Chemotherapy is a cancer treatment that uses drugs to stop the growth of cancer cells, either by killing the cells or by stopping the cells from dividing. When chemotherapy is taken by mouth or injected into a vein or muscle, the drugs enter the bloodstream and can reach cancer cells throughout the body (systemic chemotherapy). When chemotherapy is placed directly in the spinal column, a body cavity such as the abdomen, or an organ, the drugs mainly affect cancer cells in those areas. The way the chemotherapy is given depends on the type and stage of the cancer being treated.

Surgery

Splenectomy is surgery to remove the spleen.

Other types of treatment are being tested in clinical trials. These include the following:

Monoclonal antibody therapy

Monoclonal antibody therapy is a cancer treatment that uses antibodies made in the laboratory, from a single type of immune system cell. These antibodies can identify substances on cancer cells or normal substances in the body that may help cancer cells grow. The antibodies attach to the substances and kill the cancer cells or block their growth. Monoclonal antibodies are given by infusion. They may be used alone or to deliver drugs, toxins, or radioactive material directly to cancer cells.

Chemotherapy with stem cell transplantation

Stem cell transplantation is a method of giving chemotherapy and replacing blood-forming cells destroyed by the cancer treatment. Stem cells (immature blood cells) are removed from the blood or bone marrow of the patient or a donor, frozen, and stored. After the chemotherapy is completed, the stored stem cells are thawed and given back to the patient through an infusion. Over time, these reinfused stem cells grow into (and restore) the bodyís blood cells.

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Treatment Options by Stage

Stage 0 Chronic Lymphocytic Leukemia

Treatment of stage 0 chronic lymphocytic leukemia is usually watchful waiting.

Stage I Chronic Lymphocytic Leukemia

Treatment of stage I chronic lymphocytic leukemia may include the following:

  • Watchful waiting when there are few or no symptoms.
  • Chemotherapy with 1 or more drugs, with or without steroids.
  • Low-dose external radiation therapy to areas of the body where cancer is found, such as the spleen or lymph nodes.
  • A clinical trial of monoclonal antibodies.
  • A clinical trial of chemotherapy with stem cell transplantation.

Stage II Chronic Lymphocytic Leukemia

Treatment of stage II chronic lymphocytic leukemia may include the following:

  • Watchful waiting when there are few or no symptoms.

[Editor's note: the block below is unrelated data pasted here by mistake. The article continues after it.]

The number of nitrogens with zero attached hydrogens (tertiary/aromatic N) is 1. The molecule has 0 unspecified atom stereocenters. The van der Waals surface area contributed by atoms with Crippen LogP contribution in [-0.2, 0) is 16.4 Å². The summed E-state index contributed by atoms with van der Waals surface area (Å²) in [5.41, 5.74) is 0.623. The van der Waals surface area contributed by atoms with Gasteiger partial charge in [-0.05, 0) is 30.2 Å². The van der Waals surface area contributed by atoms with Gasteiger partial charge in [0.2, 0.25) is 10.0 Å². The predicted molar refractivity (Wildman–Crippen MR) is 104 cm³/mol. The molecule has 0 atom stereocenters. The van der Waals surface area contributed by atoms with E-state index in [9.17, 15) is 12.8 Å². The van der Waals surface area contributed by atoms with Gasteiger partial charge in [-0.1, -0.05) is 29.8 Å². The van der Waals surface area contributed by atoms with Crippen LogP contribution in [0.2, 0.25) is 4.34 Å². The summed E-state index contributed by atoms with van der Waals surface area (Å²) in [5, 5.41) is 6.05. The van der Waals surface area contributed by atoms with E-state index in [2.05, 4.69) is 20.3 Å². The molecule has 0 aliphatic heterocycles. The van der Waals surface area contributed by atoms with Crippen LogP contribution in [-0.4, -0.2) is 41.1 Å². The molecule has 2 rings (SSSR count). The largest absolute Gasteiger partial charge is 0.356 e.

• Chemotherapy with 1 or more drugs, with or without steroids.
  • Low-dose external radiation therapy to areas of the body where cancer is found, such as the spleen or lymph nodes.
  • Radiation therapy to the spleen as palliative therapy to relieve symptoms and improve quality of life.
  • A clinical trial of monoclonal antibodies.
  • A clinical trial of chemotherapy with stem cell transplantation.

Stage III Chronic Lymphocytic Leukemia

Treatment of stage III chronic lymphocytic leukemia may include the following:

  • Watchful waiting when there are few or no symptoms.
  • Chemotherapy with 1 or more drugs, with or without steroids.
  • Splenectomy.
  • Radiation therapy to the spleen as palliative therapy to relieve symptoms and improve quality of life.
  • A clinical trial of monoclonal antibodies.
  • A clinical trial of chemotherapy with stem cell transplantation.

Stage IV Chronic Lymphocytic Leukemia

Treatment of stage IV chronic lymphocytic leukemia may include the following:

  • Watchful waiting.
  • Chemotherapy with 1 or more drugs, with or without steroids.
  • Splenectomy.
  • Radiation therapy to the spleen as palliative therapy to relieve symptoms and improve quality of life.
  • A clinical trial of monoclonal antibodies.
  • A clinical trial of chemotherapy with stem cell transplantation.

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Treatment Options for Refractory Chronic Lymphocytic Leukemia

Treatment of refractory chronic lymphocytic leukemia may include the following:

  • A clinical trial of chemotherapy with stem cell transplantation.
  • A clinical trial of a new treatment.

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Chronic Myelogenous Leukemia

General Information About Chronic Myelogenous Leukemia

Chronic myelogenous leukemia is a disease in which the bone marrow makes too many white blood cells.

Chronic myelogenous leukemia (also called CML or chronic granulocytic leukemia) is a slowly progressing blood and bone marrow disease that usually occurs during or after middle age, and rarely occurs in children. Normally, the body produces bone marrow stem cells (immature cells) that develop into mature blood cells.

There are 3 types of mature blood cells:

  • Red blood cells that carry oxygen and other materials to all tissues of the body.
  • White blood cells that fight infection and disease.